Photo Credit: Sheri Benninghoven via Episcopal News Service
[Episcopal News Service, by David Paulsen] The Revd Aimee Eyer-Delevett and her congregation heard on Wednesday (24 January) that they could return to their church for the first time in two weeks, but they have no expectations of an immediate return to normal life or business as usual at All Saints-by-the-Sea Episcopal Church in Montecito, California. Fire and flood have changed everything for this community sandwiched between mountain and ocean on the east side of Santa Barbara.
All Saints and its neighbours have suffered weeks of disaster, from the massive wildfire that threatened in December to the 9 January mudslides that have killed at least 21, with two people still missing. The church and its parish school have been closed since authorities ordered a mandatory evacuation from the neighbourhoods in the path of the mudslides. The church wasn’t damaged, but the sprawling debris field left Highway 101 impassable and split the congregation in two, with parishioners on the Santa Barbara side isolated from those in the region to the east and south.
“It’s been a very difficult time,” Eyer-Delevett told Episcopal News Service by cell-phone. “The community has suffered a collective trauma, the entire community of Montecito.”
Her uprooted congregation has found solace in faith and fellowship. Until they can worship in their own church again, All Saints parishioners are attending services at Episcopal churches in Santa Barbara and Ventura and at home churches outside the evacuation zone. After Highway 101 reopened last Sunday (21 January), all are invited to a “Service of Healing and Hope” today (Friday) at Trinity Episcopal Church in Santa Barbara.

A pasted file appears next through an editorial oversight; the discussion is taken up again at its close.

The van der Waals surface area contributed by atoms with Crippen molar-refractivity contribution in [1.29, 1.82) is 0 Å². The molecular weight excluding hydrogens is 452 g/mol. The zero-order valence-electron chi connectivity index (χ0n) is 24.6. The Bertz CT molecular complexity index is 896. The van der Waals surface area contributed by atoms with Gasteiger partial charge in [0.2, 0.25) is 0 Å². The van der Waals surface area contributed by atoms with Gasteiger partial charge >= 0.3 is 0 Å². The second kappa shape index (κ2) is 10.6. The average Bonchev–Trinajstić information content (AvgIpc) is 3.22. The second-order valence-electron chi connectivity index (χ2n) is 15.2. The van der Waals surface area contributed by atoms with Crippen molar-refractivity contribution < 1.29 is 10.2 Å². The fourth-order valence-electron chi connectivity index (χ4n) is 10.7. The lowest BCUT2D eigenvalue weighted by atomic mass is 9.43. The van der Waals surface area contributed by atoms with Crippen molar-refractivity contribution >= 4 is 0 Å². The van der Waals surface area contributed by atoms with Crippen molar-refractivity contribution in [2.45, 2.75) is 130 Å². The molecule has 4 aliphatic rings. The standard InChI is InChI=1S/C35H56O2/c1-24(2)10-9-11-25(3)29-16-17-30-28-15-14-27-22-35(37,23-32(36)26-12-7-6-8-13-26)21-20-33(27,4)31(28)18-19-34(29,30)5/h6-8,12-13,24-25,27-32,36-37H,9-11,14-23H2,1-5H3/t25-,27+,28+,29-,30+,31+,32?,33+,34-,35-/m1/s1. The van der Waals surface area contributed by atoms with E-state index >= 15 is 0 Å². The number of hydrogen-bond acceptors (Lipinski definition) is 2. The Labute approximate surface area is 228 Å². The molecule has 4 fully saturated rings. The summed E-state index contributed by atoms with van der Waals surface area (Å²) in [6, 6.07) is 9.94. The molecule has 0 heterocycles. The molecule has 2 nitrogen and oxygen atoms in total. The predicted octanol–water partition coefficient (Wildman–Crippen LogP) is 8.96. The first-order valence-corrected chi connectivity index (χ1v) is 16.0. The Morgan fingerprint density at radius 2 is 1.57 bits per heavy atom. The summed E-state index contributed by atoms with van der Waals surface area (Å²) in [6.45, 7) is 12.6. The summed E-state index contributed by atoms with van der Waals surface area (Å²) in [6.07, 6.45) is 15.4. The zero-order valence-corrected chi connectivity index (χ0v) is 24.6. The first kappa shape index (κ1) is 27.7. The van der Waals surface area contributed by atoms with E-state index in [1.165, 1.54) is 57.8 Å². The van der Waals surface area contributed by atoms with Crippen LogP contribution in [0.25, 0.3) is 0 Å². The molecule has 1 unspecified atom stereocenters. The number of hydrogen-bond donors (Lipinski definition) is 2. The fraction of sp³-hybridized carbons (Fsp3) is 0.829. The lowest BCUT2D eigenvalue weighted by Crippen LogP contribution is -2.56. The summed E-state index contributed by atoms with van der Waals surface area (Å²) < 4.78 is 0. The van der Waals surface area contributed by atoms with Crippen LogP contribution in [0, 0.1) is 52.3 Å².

All Saints clergy and lay leaders, meanwhile, are focused on providing pastoral care to their now scattered members, including to the newest member – a baby boy, born last week to Montecito residents who have been staying with a fellow parishioner in Santa Barbara. Such generosity has been replicated in countless ways across the region since early December, when the Thomas Fire began threatening.
The wildfire grew to become the largest in California’s history, and though Montecito and the Santa Barbara area were largely spared by the fire, the smoke and ash still upended daily life for weeks.
It also forced All Saints to cancel Sunday services on 10 and 17 December. Trinity Episcopal Church in downtown Santa Barbara invited the All Saints congregation to join Trinity for worship on 17 December, but then Trinity had to cancel its service, too, when the downtown church became part of the evacuation zone.
All Saints leaders were able to return to their church on 19 December, just in time to prepare a full complement of Christmas Eve and Christmas services. They turned their focus to clearing ash from church grounds, including facilities used by the Friendship Center, an elder-care day centre that operates on All Saints grounds.
Then, heavy rain began to fall.